When I look in my tool box at the moment, the ones I’m using most are Daler Rowney brushes. Some were expensive but most of them were quite reasonably priced. I bought a set of four nylon brushes about three years ago (don’t know what make they are- they might also be Daler Rowney, all different sizes and the shafts are a pale opalescent pearly blue; the fibres are orange. These have been the best brushes I’ve ever used (all flatties) and they have been seriously abused over the years but still come up looking like new after a good wash – and I’ve used glue and all sorts of things on them in the past. I also use two fan brushes for larger areas (blending) and these are both Daler Rowney brushes. I wish I could afford to buy more good quality brushes but one needs to sell stuff I suppose 🙂 (Making a joke). Have a lovely rest of August xx

    • I agree there are certain brusahes that are just my favorites and I turn to them again and again. Haha ‘cop a feel’ so important isn’t it – to see how they feel. I don’t think the Daler Rowneys are as prevalent here because I don’t tend to see them so much, but now I will be on the look out for them! Thanks for stopping by and weighing in, much appreciated. Have a great week ahead.

  2. I like to shop brushes too, but of course find myself going back to my favorite Princetons and Blick Masterstrokes. As I only use acrylics, I just clean up with water with a dot of baby shampoo if needed. I have wide short brushes, ziggy edged ones, house painting brushes and I do like experimenting. To me, painting has to be fun to be worth it and new brushes are part of that fun!

    • Oooh the Blick Masterstrokes, they look interesting haven’t tried those YET. I’m suprised at how well I like the Blick and Utrecht brand for canvases, I’m sure I would like their brushes too. And yeah, it’s GOTTA be fun or why paint!!!!! Though not a brush snob I love trying out new ones! Thanks.

  3. I also like the Catalyst Polytips, but I clean them with liquid soap. Also a huge fan of Isabey Isacryl Synthetics. Oh, and Da Vinci Impasto brushes are awesome too; if you haven’t tried one, give it a go!

    • Karen, you are my go-to person for all things art, I swear! I have never heard of Isabey Isacryl Synthetics, so of course I’ll have to give it a go. The DaVinci’s have been on my radar, I could have used them a few weeks back when i was working on a heavily textured piece. It’s good to know that you recommend these. Thanks – have a great week!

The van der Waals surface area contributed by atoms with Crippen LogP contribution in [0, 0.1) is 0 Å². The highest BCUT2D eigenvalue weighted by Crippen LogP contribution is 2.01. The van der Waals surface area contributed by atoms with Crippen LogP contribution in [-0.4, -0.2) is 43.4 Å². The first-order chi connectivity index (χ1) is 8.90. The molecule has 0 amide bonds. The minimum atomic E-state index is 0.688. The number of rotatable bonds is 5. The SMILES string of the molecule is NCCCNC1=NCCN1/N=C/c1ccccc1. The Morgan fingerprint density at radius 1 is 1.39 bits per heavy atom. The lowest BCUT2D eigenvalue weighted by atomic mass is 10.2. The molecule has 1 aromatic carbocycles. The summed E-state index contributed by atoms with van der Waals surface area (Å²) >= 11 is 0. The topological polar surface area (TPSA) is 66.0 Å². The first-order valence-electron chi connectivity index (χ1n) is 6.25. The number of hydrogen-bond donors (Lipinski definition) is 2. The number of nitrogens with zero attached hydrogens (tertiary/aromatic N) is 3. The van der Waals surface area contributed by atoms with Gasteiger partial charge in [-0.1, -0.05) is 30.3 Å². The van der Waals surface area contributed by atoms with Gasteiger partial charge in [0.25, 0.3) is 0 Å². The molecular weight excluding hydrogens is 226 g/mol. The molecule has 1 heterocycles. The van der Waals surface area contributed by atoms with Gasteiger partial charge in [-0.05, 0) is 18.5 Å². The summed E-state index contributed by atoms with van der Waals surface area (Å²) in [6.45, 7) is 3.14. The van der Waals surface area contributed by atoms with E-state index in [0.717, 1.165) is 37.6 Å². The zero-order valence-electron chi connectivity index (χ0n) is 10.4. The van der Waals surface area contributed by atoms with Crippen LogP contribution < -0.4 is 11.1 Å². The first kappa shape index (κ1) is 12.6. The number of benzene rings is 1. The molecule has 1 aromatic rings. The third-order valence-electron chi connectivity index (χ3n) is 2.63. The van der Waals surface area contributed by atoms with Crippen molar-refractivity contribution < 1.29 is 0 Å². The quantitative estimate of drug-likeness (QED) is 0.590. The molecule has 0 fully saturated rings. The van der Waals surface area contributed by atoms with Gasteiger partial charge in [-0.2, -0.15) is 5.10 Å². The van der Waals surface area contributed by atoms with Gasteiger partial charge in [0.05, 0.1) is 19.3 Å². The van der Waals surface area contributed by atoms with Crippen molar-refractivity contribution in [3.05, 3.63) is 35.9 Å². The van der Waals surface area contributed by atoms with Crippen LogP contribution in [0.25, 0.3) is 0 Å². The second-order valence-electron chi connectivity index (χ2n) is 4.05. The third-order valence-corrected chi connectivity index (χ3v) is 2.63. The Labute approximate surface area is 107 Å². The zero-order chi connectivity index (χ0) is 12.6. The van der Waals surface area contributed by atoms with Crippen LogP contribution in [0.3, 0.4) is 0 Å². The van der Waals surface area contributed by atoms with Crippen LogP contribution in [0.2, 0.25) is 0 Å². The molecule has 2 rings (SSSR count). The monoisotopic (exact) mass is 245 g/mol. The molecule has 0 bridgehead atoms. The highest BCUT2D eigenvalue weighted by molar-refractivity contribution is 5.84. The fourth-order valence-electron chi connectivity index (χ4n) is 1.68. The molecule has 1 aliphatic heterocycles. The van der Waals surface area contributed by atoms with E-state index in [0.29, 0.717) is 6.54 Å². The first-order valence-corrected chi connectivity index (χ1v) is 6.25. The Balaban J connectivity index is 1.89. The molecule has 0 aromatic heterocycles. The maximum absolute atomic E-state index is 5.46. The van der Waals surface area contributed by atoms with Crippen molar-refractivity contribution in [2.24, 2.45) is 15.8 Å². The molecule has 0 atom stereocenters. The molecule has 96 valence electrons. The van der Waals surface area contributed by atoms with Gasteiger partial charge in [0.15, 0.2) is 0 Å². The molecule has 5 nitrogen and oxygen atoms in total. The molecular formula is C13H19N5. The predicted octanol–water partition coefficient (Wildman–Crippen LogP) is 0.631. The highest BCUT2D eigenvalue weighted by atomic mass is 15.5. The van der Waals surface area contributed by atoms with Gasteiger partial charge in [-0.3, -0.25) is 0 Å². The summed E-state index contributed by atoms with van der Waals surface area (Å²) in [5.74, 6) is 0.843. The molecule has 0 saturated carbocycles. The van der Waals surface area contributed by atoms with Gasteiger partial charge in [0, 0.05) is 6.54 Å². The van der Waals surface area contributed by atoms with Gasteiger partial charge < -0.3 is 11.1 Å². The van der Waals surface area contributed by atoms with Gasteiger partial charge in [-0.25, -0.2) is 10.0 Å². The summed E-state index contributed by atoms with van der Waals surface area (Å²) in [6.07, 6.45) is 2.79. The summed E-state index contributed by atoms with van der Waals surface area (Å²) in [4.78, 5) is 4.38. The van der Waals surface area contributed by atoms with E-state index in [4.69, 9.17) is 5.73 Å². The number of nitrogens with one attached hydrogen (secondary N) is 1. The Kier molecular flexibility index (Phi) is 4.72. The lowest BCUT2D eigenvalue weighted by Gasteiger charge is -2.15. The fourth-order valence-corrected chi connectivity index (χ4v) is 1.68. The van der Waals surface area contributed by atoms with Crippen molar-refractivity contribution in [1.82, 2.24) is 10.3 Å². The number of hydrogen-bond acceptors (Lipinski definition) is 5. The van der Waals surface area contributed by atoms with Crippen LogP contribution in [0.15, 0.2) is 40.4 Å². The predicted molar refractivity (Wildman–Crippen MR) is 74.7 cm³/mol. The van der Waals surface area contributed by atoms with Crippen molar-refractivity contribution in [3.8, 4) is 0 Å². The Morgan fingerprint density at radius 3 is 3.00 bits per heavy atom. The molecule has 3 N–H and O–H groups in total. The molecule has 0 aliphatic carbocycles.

4. For acrylic painting my new love is the Liquitex Free Style brush. I use brights and filberts. The white synthetic tip holds a lot of paint and and has just the right spring. It also blends paint well. The shape of the handle allows me to hold it by the back tip comfortably and with good control.
    My second favorite acrylic brush is the Pro Stroke Powercryl by Creative Mark. They have softer bristles and a regular shaped handle.

    For water color painting I use Cheap Joe’s Dream Catcher series . My favorite No. 6 round is still going strong after 13 years of painting. It holds a great tip and controls the flow of paint like a champ! Another set of WC brushes are my 30 year old Cotman flats with the clear acrylic handle. They look almost new and I use them on every watercolor painting. And finally my 2 inch Robert Simmons Skyglow Wash brush. This is a wonderful brush for wetting paper as well as loose washes and glazes.

    I have never had trouble with Master’s Brush Cleaner. Periodically, after I wash my brushes, I use hair conditioner on them followed by a final rinse in clean running water. This renews the shape and the bristle quality.

    • It’s good to know that these brushes have endured the test of time Elise! I’ve been needing a wider brush for washes, might need to check out the RS Skyglow! Do you know if the Liquitex FreeStyles come with long handles? As for the Master’s I believe it is a known issue with the polytip brush, or at least there seems to be a connection. I tried wrapping the splayed brush in oil and flattening it in a “fitted paper pouch” – (think burrito for a brush) and then tapeing it up and leaving for a few weeks – it still never brought it back to a tip, though it helped, not enough to hold an edge… I save the masters for the once in a blue moon where I miss a brush in cleanup. The oil soap is my ‘go to’ now. Thank Elise – have a super week ahead!